Molina and Espinoza have served on the board of California Humanities together.

Espinoza asked about her approach to history. In the introduction of A Place at the Nayarit, she discusses the predominant methodologies historians employ. He commented on his fascination with the way history gets assembled and stored, particularly in the case of the stories told “to us about us,” and who has access to that storage.

Molina noted the difficulties with researching certain communities, such as the gay community, because they don’t leave much of an archival trace. She also responded that another California Humanities board member who had interviewed her, historian William Deverell, had asked her long ago when she was still writing the book, “Have you always wanted to write this book?” She hadn’t been asked the question before; in the moment, she answered no, because until he’d asked, she hadn’t realized that “we’re told we can’t write about our communities.” She’d first received that message when she was a student at UCLA, where a Latin American history professor said to Latino people in the room, “None of you will ever be Latin Americanists.… You wouldn’t be objective enough.”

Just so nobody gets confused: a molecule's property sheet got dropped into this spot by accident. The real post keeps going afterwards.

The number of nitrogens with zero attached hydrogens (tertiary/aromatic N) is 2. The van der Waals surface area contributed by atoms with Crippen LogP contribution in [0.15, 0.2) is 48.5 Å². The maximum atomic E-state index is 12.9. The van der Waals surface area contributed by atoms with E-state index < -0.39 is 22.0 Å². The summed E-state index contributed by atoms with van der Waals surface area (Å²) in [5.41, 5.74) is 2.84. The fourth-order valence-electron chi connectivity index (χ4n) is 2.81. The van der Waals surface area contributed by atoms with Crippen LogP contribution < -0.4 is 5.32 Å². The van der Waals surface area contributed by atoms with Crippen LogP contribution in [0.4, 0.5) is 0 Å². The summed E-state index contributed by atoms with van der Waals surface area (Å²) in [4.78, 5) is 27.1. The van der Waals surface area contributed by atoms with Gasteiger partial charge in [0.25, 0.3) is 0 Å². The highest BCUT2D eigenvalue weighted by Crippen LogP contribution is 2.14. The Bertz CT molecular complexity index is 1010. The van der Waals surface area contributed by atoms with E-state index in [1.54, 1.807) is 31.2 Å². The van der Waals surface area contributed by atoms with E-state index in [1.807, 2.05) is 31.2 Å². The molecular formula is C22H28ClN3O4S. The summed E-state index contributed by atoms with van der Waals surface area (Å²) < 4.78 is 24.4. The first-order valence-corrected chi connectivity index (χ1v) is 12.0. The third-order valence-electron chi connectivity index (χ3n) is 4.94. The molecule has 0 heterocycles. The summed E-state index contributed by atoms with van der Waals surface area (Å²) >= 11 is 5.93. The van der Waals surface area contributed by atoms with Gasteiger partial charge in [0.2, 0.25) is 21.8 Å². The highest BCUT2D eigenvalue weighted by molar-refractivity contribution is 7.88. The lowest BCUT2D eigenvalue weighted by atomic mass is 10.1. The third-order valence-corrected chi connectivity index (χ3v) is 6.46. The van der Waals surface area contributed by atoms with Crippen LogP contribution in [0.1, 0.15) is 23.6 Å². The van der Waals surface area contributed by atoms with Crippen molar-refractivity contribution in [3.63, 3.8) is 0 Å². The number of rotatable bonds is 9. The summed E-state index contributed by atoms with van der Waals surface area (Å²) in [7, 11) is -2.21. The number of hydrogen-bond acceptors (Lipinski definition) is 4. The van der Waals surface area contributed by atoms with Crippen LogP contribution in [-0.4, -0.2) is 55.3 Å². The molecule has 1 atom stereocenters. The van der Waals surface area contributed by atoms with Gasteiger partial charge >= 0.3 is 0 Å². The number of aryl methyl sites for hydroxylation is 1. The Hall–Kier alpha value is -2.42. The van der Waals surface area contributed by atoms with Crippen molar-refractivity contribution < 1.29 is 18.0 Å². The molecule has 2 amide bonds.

Years later, at a reading for A Place at the Nayarit at Boyle Heights Bar, which involved a mainly older Latino audience, she emphasized the importance of telling your stories. Molina told stories about her grandmother’s tableware, which her grandmother bought piece by piece, and asked who in the audience had told their own family’s stories. One man explained that because of the way his wife had left Burma, she didn’t have material possessions, but that she kept stories “alive through her food, and she’ll cook for 60 people all the curries that she knows.” Molina concluded, “Tell your story to whom you can with what you have.”